By Julia Pastor, in Madrid | Every country in Europe is holding up against the neverending financial crisis as Germany does, but the country ‘cannot rest on its oars’ in order to keep its role as Europe’s biggest economy. This is the major conclusion from the latest Organisation for Economic Co-operation and Development’s economic survey of German, published in Berlin on Tuesday.
It is true that Germany’s strength and economic fortune depends on the strength and stability of its EU partners’ strength and stability. But the fact remains that the country also faces problems needing reforms. Ángel Gurría, the OECD’s general secretary, praised Germany’s growth capacity during the crisis as well as its well-grounded labour market, but also pointed out these weaknesses: the threat of stagnation and an ageing population.
Gurría said that
“Germany’s recent economic performance has been exceptional,” but he added, “more needs to be done to raise the medium- and long-term growth potential, notably through reforms that boost domestic demand, increase productivity growth and expand the labor force.”
According to the OECD’s report, the recipe for Germany’s success will include a policy shift to a knowledge economy and a bet on the green technologies potencial, by pushing innovation with fiscal support to companies. Furthermore, Germany should deregulate services as well as their professional sectors such as architects and lawyers.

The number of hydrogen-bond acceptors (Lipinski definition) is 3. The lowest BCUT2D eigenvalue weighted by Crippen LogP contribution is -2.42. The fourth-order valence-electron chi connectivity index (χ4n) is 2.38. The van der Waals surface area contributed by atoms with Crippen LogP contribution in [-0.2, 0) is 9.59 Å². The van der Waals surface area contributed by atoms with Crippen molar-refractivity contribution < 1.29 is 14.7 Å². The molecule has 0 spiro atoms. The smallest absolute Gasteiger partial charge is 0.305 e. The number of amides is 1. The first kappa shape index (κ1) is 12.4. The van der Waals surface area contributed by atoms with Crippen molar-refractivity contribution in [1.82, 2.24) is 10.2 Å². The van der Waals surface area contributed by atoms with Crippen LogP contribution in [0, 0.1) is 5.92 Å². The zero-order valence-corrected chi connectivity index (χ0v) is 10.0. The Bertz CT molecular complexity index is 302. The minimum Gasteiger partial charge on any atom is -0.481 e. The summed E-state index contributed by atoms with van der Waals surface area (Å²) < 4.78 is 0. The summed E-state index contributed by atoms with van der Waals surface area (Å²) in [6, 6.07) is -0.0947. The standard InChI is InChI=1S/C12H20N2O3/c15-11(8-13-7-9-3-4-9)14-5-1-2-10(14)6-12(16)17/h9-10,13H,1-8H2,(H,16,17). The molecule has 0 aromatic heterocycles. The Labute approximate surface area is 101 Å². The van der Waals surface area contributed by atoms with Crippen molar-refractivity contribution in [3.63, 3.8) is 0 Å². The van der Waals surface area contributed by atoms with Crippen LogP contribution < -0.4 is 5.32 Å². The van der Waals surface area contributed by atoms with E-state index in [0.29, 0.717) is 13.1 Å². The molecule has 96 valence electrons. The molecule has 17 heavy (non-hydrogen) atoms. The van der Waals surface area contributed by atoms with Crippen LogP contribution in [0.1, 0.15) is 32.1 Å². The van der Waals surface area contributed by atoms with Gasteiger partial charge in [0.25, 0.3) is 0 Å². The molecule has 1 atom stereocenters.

In order to circumvent the problems presented by an ageing population and labour force scarcity, both considered to be linked problems, the goals would involve a boost in employment of women and older workers. Ángel Gurría advised that Germans should receive incentives to work during even a longer period (the law has already been changed to fix the retirement age at 67). He also mentioned that women in Germany work less time than in other developed countries, and which is more important, earn less money than their male colleagues. So the OECD recommends to reduce direct aids for families and single mothers, and increase instead the nurseries networks as well as make longer schools days.
Finally, the OECD’s report points out that increasing taxes to real state properties, rising the VAT (particularly, the reduced one, nowadays at a t rate of 7%), along with cutting taxes to the average salaries would rise the German domestic demand, consequently pushing all the euro zone to growth.
As estimated by the global institution, Germany will grow by a 0.5% this year, over the 0.3% foreseen by the the IMF. The European biggest economy’s GDP grew to 3% in 2011, even though it contracted by 0.25% in the 4Q.